The importance of core vaccines in Cats
SAN DIEGO (KUSI) – There is a lot of misinformation about vaccines for cats,according to Helen Woodward Animal Center and some of the common ones include:
FVRCP: Once a cat has had their initial kitten series, and/or is indoor only, they do not need vaccines. The core vaccine for a cat is an FVRCP which is protecting against two upper respiratory diseases and a disease called panleukopenia which is like doggy parvo affecting the GI and bone marrow. Some of the worst cases of upper respiratory infection I have seen are in elderly indoor only cats. Viruses are everywhere, if a stray cat comes up to your door and sneezes or rubs his face on the screen he is depositing virus particles. If you pet another cat that is a carrier you could be bringing infection home to you cat. A very elderly or very young cat already has a lowered immune system so without vaccines to booster the immune system response they can come down with a very serious case of upper respiratory infection and these can in some cases lead to pneumonia but also not eating for several days.
Rabies: Another very common misconception is that indoor cats cannot be exposed to rabies. But in actuality they have the highest incidence of getting rabies because they are not vaccinated. This is rare but in San Diego we have bats that carry rabies, a rabid bat does not act normally and can be flopping around on the floor of your home after coming in through the chimney or getting in through a crack or open window etc.
A flopping furry thing on the floor looks like a toy to a cat. If you ever find a dead bat in your house or yard be sure to contact the County department of public health to have it tested.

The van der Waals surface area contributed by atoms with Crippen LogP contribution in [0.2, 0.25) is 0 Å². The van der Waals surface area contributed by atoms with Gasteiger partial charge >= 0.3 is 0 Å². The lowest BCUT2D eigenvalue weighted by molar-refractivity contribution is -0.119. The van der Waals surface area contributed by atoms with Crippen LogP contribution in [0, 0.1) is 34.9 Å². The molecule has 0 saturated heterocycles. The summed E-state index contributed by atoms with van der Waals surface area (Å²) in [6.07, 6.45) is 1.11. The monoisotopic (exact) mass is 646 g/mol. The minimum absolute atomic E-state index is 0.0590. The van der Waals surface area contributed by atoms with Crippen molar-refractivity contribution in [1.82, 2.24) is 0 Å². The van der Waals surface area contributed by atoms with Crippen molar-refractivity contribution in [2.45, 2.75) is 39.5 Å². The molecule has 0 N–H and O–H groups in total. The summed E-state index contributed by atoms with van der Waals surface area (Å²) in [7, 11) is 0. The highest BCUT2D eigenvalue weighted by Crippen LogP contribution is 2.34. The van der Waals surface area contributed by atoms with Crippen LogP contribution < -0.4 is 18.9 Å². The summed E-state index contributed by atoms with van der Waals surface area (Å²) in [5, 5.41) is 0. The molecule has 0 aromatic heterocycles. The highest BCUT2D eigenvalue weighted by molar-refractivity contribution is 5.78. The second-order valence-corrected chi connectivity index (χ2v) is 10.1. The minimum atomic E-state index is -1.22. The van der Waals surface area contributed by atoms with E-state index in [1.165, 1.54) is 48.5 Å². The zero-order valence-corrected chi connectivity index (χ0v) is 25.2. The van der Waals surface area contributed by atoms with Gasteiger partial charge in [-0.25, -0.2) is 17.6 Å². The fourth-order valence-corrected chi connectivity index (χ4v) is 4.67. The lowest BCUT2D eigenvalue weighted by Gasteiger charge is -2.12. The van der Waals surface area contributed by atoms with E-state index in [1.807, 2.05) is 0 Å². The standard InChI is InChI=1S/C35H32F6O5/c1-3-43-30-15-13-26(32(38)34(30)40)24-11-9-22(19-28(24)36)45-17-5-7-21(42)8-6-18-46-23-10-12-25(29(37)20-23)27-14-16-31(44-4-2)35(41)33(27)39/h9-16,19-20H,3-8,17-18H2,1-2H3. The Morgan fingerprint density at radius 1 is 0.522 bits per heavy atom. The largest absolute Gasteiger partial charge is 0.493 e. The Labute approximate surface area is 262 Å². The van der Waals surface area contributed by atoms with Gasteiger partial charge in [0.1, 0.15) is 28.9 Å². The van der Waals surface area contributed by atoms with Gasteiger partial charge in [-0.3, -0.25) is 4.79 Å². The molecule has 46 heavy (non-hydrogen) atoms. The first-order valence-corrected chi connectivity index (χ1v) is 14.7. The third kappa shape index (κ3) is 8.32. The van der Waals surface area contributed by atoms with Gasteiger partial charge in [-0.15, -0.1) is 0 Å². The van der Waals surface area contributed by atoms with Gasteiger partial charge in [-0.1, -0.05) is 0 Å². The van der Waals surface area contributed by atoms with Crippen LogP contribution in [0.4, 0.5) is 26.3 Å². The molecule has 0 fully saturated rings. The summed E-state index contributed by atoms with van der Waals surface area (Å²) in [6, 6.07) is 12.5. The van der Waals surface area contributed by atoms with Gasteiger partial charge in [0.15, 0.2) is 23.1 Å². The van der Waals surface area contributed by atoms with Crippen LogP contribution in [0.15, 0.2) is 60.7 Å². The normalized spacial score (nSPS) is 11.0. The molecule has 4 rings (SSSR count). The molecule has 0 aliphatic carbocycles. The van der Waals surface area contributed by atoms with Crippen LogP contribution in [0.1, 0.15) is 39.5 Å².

Fibrosarcomas: Vaccines causing cancer in cats, in the past we had a higher incidence of vaccines linked with fibrosarcomas in cats. Three things have changed and the incidence has gone down. 1) Instead of vaccinating for rabies and FVRCP every year the recommendation is to go every three to five years once they have completed their kitten series and get their first year booster. The vaccines available today do a much better job of protecting than those that were around 20 years ago so we don’t have to vaccinate as often. 2) Veterinarians now give different injections in different parts of the body instead of putting all the vaccines in the same place this helps prevent interaction under the skin. 3) The vaccine companies are making vaccines without the adjuvants or extra chemicals that have been linked with the induction of a reaction.
You can also do blood titers if you want to check if they have sufficient antibodies to fight off an infection. If the results come back low then you would want to booster.